One Foot in the Grave (1990–2001): Season 3, Episode 2 - Dreamland - full transcript

Margaret's friend Mrs. Warboys relates a story, to some women she meets in a cafe, about the Meldrews. After losing to Nick at Scrabble and discovering that the black shoes he wants to buy are still on the feet of their last - dead - owner,Victor is even grumpier than ever,the more so when Margaret disappears without trace. It turns out she just wanted a break and,after she has returned, Victor helps Nick at a garden fete where he is pursued by an amorous chimpanzee.

♪ They say l might as well face the truth

♪ That l am just too long in the tooth

♪ So l'm an OAP and weak-kneed

♪ But l have not yet quite gone to seed

♪ l may be over the hill
now that l have retired

♪ Fading away but l'm not yet expired

♪ Clapped out, run down, too old to save

♪ One foot in the grave ♪

As l say, Mrs Meldrew swore me

to complete secrecy
over the entire episode.

l mean, there are some things
too personal and too upsetting



to be just blathered all round
the houses as idle gossip.

Well...as far as anyone could tell,

the roots of it all started
one morning last June.

A few of us were round
having a bit of a chinwag over coffee

and somehow or other,

the subject had drifted
onto weird dreams and nightmares.

Exactly. And then...it must be
for this last month now...

l keep waking up in the middle
of the night in a cold sweat

and it's always the same thing
l've been dreaming.

l'm locked in a prison cell
waiting to be hanged

for battering to death
a balding old man with white hair.

Go on.

And then, at the last minute,
they grant me a special reprieve

on the grounds of justifiable homicide.



But the strange thing is
l don't want to leave the prison.

l want to stay where l am.
l killed him.

l keep hanging on to the cell door,
just clinging to the bars,

kicking and screaming and yelling
that l want to stay where l am.

What does it mean?

- (Door bangs)
- Shh. That must be him.

He only had to go to Sainsbury's
and pick up his shoes from the menders.

Let's see what he has to moan about.

(Victor) Unbelievable.

Absolute... Oh. Good morning, ladies.
Can you believe that?

They've lost the left shoe.

Lost it! And do you know
what he had the nerve to...

He said he'd only charge me half price.

He said he couldn't say
any fairer than that. Can you bel...

They haven't heard the last of that
and l hope they don't think they have.

(Laughter)

Sorry?

More coffee?

You didn't get that hideous
Noel Edmonds sweater after all?

They're out of my size.
l'm picking one up Thursday.

You're seriously going
to buy one, are you?

l am, yes.

- What's this for?
- What's it for? Picking my nose with.

What do you think it's for? l'm going
to nail up that fence panel this morning.

Stop him next door waltzing
into our garden every five minutes.

Oh, yes, by the way, l forgot to tell you.
He's getting some pigeons.

Pigeons! Oh, you must be joking.

That's all we need.

Precision bombing raids
all over the bloody roof.

- When did he tell you this?
- This morning.

He's invited us round there later.

l think he's rather keen to show them off.

This isn't the kind of mustard l buy.

Oh!

How many times do l have to tell you
to pack freshly baked bread on the top?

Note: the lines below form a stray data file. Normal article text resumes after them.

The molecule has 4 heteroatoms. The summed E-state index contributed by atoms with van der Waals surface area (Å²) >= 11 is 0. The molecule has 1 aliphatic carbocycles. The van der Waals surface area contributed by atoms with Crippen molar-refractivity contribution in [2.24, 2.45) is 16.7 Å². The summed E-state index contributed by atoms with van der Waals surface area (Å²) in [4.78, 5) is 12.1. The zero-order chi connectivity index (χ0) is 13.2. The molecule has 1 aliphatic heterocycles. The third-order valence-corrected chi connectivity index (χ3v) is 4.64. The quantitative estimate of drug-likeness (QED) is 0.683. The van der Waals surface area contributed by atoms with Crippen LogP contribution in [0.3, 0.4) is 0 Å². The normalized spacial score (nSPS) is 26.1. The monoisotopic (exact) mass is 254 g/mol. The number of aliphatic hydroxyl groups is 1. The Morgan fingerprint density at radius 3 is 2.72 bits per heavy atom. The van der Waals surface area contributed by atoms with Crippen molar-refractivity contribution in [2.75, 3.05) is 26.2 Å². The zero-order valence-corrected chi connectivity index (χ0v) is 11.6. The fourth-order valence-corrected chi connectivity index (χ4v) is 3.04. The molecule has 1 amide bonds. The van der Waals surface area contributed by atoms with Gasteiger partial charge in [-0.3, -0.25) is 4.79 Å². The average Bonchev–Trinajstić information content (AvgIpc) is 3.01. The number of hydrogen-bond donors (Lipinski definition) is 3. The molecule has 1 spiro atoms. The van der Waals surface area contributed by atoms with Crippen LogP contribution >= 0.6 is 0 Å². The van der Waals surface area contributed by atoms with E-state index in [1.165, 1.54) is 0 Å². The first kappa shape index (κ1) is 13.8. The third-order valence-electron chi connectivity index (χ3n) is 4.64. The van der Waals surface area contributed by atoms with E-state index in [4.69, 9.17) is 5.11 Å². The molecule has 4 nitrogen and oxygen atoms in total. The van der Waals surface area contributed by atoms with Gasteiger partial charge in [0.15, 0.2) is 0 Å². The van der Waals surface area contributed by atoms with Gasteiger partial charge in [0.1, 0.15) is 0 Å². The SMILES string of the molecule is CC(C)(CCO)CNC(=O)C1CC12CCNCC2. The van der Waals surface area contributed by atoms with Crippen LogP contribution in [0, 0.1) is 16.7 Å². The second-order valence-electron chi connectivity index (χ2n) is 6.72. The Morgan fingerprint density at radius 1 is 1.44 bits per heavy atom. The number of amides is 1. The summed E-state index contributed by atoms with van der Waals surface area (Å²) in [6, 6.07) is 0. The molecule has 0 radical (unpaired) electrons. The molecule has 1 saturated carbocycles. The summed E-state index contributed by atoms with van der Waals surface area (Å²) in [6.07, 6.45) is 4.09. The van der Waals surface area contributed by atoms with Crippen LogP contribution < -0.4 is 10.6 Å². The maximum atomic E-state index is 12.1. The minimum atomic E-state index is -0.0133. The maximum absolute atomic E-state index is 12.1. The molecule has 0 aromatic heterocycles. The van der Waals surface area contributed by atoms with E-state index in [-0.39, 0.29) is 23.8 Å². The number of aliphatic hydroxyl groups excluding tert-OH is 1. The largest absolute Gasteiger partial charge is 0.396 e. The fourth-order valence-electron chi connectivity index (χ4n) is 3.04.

l'll have to take
a bicycle pump to that now.

- Did you get my tights?
- They're in there somewhere.

These are stockings. And they're blue.

Don't you look at anything
before you buy it?

l'm sure it said tights.

Thick blue stockings...
That's how you see me, is it?

But they might come in handy.

What for?
lnsulating a pair of electric eels?

You can take those
straight back and change them.

l'm not going back to face
all those giggly girlies on the till.

- l'll look a complete idiot.
- You are a complete idiot.

Galloping up and down
the aisles like Ben-Hur,

slinging any old thing into the trolley.

You haven't got the brains
you were born with sometimes.

Oh, right.

Thank you very much.

Thank you, Margaret.

Now, for once, it's Margaret who's
starting to get on Victor's nerves,

all over nothing at all,
the way it so often is.

And as fate would have it,

things were due to get steadily worse
as the day wore on.

- Morning, Mr Meldrew. Hard at it?
- How did you...

l moved it further down to save
trampling your pansies.

How extremely considerate of you.

l popped by to give you this. Saturday
at three, our annual summer fete.

Now, we've got all the old favourites.
Mrs Giddy's home-made Spam

and Mr Dobkin's stall
of neo-fascist insignia.

lt's all in a good cause.

Unfortunately, l think l've got
something on this Saturday.

As you'll see, we've got a famous
television celebrity opening it for us.

l've forgotten her name.
She's in that coffee commercial.

The two neighbours,
will they or won't they?

We persuaded her
to sell kisses at 50p a time.

So, er...that should be a bit of fun.
She's quite a glamorous lady, l believe.

Yes, l believe...

l'd better dash. l've got my pigeons
being delivered today.

l hope you'll pop round later.
l'm sure you'll want to give your opinion.

Yes, l'm sure l will.

Okey-dokey, so that's Mr Swainey, 259,
Mrs Meldrew, 236,

and Mr Meldrew, 12.

Would he like another game?

l imagine it's probably past
his bedtime by now, actually.

l must say,
that was very bad luck he had.

l don't think l've ever seen
anyone pick up seven E's before.

lt must be a record.

Oh, incidentally, Mr Meldrew,
l meant to warn you,

don't use the white hand towel in there.

l've got a contagious skin disease

that erupts all down
the backs of the arms and legs.

lt's not a lot of fun, unfortunately.

Now, anyone fancy
a game of charades at all?

Oh, well, to be honest, l think it's time we
were getting back. Thanks all the same...

- (Banging, bell rings, horn)
- Shush. Just a minute if you would.

l think Mother's woken up, by
the sound of it. She wants something.

(Banging, bell rings, horn and whistle)

That was two clumps
with her walking stick,